Saturday, 15 July 2006

Differences in the Temperature Quotients of Ammonia Emission on the Fertilized Soils from Florida and Washington.

Guodong Liu1, Yuncong Li1, and Ashok Alva2. (1) Univ of Florida/TREC, 18905 SW 280th Street, Homestead, FL 33031, (2) USDA-ARS, 24106 North Bunn Road, Prosser, WA 99350-9687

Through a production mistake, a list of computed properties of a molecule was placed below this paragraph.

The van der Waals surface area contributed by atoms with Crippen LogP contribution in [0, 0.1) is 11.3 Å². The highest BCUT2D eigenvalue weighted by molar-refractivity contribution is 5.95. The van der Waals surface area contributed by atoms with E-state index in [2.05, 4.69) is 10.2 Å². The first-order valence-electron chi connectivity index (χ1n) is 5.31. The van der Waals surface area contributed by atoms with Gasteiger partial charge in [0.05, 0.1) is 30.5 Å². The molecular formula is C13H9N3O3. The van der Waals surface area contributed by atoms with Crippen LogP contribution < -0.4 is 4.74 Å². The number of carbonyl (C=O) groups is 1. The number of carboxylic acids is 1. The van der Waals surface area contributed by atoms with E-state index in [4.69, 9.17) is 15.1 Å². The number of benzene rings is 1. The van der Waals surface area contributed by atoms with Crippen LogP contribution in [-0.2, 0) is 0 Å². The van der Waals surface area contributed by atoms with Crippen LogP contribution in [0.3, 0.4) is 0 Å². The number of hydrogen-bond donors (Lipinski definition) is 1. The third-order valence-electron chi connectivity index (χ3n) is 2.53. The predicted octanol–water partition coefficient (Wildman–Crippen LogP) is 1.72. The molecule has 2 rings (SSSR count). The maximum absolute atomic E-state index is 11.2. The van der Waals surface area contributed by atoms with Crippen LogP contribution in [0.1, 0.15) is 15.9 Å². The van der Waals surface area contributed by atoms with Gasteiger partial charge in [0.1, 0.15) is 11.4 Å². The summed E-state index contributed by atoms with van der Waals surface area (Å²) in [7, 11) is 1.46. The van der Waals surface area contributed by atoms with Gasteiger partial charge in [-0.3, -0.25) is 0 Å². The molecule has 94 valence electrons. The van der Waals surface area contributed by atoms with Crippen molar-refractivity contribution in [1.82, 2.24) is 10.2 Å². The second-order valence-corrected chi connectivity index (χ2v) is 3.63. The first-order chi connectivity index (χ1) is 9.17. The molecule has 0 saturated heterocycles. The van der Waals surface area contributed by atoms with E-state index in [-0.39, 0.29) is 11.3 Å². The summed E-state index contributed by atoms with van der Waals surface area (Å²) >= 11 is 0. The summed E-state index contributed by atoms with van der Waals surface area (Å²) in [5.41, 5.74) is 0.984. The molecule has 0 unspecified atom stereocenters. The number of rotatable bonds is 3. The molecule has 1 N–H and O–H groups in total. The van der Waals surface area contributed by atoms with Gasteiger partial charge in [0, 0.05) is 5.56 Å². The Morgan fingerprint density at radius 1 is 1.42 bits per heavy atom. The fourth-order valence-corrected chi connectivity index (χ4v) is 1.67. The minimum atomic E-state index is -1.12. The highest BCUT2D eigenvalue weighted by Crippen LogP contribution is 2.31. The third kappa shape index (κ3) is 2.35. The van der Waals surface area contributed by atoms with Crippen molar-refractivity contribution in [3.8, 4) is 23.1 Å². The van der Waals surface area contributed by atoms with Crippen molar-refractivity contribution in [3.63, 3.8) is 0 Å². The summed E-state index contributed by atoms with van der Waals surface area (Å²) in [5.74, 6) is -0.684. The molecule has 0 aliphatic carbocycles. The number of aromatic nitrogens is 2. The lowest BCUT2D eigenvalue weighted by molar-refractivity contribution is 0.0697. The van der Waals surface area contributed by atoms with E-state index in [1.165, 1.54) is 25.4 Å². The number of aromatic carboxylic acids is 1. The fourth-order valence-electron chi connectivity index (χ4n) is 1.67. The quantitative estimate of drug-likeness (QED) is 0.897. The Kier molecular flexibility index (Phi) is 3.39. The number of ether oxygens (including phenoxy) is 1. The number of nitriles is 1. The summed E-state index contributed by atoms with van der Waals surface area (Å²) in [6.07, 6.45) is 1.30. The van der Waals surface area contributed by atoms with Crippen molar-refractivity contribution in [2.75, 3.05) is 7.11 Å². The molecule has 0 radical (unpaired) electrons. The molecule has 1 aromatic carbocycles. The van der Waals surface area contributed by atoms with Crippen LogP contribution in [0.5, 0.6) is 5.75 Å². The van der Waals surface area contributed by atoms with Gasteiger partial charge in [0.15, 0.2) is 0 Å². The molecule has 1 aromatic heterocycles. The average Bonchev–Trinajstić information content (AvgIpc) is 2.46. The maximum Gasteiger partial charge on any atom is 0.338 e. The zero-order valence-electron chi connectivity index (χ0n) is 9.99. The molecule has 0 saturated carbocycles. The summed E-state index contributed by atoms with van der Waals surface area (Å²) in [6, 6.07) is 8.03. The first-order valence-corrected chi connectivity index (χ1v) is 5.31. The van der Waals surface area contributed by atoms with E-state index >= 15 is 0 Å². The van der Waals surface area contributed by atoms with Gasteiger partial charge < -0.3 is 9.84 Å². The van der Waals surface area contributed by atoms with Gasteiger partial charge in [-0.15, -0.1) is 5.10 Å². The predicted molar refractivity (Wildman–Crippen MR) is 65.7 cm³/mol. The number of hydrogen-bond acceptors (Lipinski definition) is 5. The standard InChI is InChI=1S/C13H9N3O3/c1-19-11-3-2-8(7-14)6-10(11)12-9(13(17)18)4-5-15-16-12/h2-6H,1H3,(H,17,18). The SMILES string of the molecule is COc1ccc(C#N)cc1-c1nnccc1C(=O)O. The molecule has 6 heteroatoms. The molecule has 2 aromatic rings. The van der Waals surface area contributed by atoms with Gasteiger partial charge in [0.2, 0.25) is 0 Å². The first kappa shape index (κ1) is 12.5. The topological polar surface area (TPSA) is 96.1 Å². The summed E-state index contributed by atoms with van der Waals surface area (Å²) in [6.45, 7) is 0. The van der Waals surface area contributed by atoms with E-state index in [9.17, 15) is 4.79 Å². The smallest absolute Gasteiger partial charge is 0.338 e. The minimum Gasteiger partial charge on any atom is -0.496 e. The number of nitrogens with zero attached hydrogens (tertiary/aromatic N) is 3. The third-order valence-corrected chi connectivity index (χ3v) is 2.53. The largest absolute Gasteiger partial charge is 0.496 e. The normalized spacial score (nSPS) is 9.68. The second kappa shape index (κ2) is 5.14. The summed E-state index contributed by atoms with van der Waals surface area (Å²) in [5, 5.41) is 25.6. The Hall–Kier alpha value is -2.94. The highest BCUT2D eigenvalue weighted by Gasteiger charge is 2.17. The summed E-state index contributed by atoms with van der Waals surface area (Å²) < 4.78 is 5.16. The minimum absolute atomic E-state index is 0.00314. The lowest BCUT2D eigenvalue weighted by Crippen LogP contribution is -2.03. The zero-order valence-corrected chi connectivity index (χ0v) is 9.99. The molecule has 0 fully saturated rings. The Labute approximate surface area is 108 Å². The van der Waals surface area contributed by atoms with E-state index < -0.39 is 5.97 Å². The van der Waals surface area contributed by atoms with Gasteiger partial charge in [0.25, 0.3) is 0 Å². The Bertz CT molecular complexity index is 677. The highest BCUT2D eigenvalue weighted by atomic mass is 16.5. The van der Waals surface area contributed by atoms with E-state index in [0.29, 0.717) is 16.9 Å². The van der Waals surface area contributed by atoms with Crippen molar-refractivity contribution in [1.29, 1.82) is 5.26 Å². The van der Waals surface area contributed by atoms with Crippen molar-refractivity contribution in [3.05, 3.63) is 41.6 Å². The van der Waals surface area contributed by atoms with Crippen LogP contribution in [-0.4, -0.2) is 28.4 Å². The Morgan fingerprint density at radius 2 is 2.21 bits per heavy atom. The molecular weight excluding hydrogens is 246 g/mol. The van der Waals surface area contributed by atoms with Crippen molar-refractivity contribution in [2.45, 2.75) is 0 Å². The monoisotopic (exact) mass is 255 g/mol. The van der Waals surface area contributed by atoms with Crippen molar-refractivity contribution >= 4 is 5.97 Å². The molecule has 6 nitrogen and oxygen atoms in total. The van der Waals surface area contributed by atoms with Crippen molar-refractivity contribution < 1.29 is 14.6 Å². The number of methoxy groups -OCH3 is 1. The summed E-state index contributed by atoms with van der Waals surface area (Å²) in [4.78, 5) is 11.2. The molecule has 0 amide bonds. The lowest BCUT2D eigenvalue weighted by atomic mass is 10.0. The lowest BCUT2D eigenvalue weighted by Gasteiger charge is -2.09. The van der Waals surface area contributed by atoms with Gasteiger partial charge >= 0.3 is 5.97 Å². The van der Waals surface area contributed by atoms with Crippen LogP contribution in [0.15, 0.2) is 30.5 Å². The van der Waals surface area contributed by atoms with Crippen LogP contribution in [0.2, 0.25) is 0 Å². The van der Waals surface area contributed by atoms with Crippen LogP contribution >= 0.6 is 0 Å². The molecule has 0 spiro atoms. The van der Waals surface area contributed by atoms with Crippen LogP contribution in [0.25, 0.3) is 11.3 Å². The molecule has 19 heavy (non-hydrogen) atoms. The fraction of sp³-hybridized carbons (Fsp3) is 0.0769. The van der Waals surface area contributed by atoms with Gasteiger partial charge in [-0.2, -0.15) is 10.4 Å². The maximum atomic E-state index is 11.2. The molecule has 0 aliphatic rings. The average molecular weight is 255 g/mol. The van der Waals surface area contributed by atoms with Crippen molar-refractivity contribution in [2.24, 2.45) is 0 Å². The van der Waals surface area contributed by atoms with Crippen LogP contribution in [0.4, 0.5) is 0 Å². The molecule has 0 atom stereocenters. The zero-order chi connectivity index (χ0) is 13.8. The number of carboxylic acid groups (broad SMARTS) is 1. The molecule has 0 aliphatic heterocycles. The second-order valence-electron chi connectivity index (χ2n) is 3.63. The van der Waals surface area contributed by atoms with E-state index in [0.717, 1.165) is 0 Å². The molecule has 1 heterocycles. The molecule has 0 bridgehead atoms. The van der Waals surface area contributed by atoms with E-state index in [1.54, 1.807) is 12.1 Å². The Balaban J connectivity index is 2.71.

Temperature is a very important factor for ammonia emission but not well understood yet. This research was conducted with Biscayne Marl Soil and Krome Gravelly Loam from Florida and Quincy Fine Sand and Warden Silt Loam from Washington. The soils were weighed (300 g dry weight) and placed in a 500 ml plastic bottle with about 60 cm2 surface area. Potassium nitrate, ammonium nitrate, ammonium sulfate and urea were applied to the soils at 45 mg per bottle (equivalent to 75 kg ha-1 based on surface area) with 20% and 80% Field Capacity (FC). The soils were incubated at either 11, 20 and 29 oC that are, respectively, the minimum, average and maximum temperatures in-season of potato growth in Washington State. The temperature quotient (also called temperature coefficient) for a 9 oC is called Q9. The Q9 depicts the changed strength of ammonia volatilization under different temperatures. Further, an active temperature quotient is proposed herewith to draw both of changed strength and direction of the ammonia emission when temperature is changed. The volatilized ammonia was trapped in a sponge in the bottle mouth. The sponge was spiked with 0.8 ml trapping solution containing phosphoric acid-glycerol mixture. The trapped ammonia was extracted in 25 ml 1 mol/L KCl. The volatilization was measured in a Rapid Flow Analyzer on day 1, day 3, day 7, day 14 and day 28. The results showed: 1. the active temperature quotients of ammonium sulfate and ammonium nitrate were 3 to 6-fold higher than that of urea because the latter does not have instant ammonium. 2. The active temperature quotients were much higher in the range between 20 to 29 oC than that in the range between 11 to 20 oC when inorganic ammonium fertilizers were applied. 3. Warden Silt Soil from Washington was very positively responsive to temperature increasing but Biscayne Marl Soil from Florida responded negatively. 4. The active temperature quotients of the tested soils decreased with time. This suggested that higher temperature mainly boosted the ammonia emission in the initial period of the treatments.

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